Japan’s most devastating earthquake in the country’s history may have been provoked by the position of the Moon and the processes that are under way on the Sun. The opinion was ventured in an interview with the Voice of Russia by a Russian researcher, Deputy Director of the Russian Academy of Sciences’ Institute of Geography Arcady Tishkov.
On March 11th, an 8.9 Magnitude earthquake shook a vast area in the centre and northeast of Japan. The seismic focus was at the depth of 10 kilometres under the Pacific bottom, near the northeastern part of Japan’s main island, Honshu Island. A 10-metre high tidal wave hit the coastline, followed by another shock. Hundreds of people have died, enormous damage has been done to several cities, transport performance and communications have been disrupted. A disaster of such a devastating scale could be provoked by the Moon and the Sun, says Deputy Director of the Russian Academy of Sciences’ Institute of Geography Arcady Tishkov, and elaborates.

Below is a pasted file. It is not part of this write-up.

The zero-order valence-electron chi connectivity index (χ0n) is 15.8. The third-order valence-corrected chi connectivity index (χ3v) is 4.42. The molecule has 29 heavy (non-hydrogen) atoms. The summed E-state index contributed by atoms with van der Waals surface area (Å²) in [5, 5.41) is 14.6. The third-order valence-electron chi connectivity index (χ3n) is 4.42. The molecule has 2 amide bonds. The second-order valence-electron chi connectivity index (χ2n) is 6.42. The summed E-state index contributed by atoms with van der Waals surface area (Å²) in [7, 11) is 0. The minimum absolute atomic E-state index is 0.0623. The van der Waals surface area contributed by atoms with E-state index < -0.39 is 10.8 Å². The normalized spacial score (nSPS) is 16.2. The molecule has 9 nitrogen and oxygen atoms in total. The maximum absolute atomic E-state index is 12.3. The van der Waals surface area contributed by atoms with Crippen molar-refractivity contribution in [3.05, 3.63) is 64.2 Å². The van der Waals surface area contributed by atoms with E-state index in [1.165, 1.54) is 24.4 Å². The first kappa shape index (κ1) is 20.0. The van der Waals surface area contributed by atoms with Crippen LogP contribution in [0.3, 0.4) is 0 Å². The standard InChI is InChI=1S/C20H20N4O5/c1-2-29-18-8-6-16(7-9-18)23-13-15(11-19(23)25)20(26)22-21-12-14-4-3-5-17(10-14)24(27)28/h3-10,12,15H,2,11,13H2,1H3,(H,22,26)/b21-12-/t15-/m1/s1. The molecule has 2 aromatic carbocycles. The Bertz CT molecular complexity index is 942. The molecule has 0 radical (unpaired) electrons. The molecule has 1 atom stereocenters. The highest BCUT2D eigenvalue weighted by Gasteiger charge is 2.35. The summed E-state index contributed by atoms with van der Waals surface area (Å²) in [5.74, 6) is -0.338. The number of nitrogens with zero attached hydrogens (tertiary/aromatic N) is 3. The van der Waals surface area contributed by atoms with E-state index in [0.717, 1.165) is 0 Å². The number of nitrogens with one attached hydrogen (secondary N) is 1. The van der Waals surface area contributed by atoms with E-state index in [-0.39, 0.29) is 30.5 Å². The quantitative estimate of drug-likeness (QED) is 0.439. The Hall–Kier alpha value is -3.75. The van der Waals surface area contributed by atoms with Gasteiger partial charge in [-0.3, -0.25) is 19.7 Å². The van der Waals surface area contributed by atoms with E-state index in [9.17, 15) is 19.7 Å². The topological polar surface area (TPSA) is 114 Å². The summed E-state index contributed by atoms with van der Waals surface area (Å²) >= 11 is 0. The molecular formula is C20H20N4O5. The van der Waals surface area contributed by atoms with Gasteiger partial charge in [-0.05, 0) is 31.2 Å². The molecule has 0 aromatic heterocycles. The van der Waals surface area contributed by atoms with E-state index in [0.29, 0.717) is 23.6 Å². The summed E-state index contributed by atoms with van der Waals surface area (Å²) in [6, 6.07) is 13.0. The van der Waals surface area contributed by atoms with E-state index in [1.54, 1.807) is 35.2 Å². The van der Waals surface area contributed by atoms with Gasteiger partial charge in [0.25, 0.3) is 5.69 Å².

It is held, Arcady Tishkov says, that the Earth’s seismic activity cycles are directly involved with solar weather. The Sun shoots out streams of protons that affect the Earth’s activity. That’s number one. Number two, the Moon will now be located at the closest distance from the Earth, which, combined with solar influence, may affect the activity of the oceans, namely the high tide - low tide frequency. When the exorbitant mass of the Pacific’s water reserve with its enormous capacitive lag changes the frequency of its high tide – low tide regime, this could certainly affect the local chain of volcanoes, - the so-called Pacific belt of fire.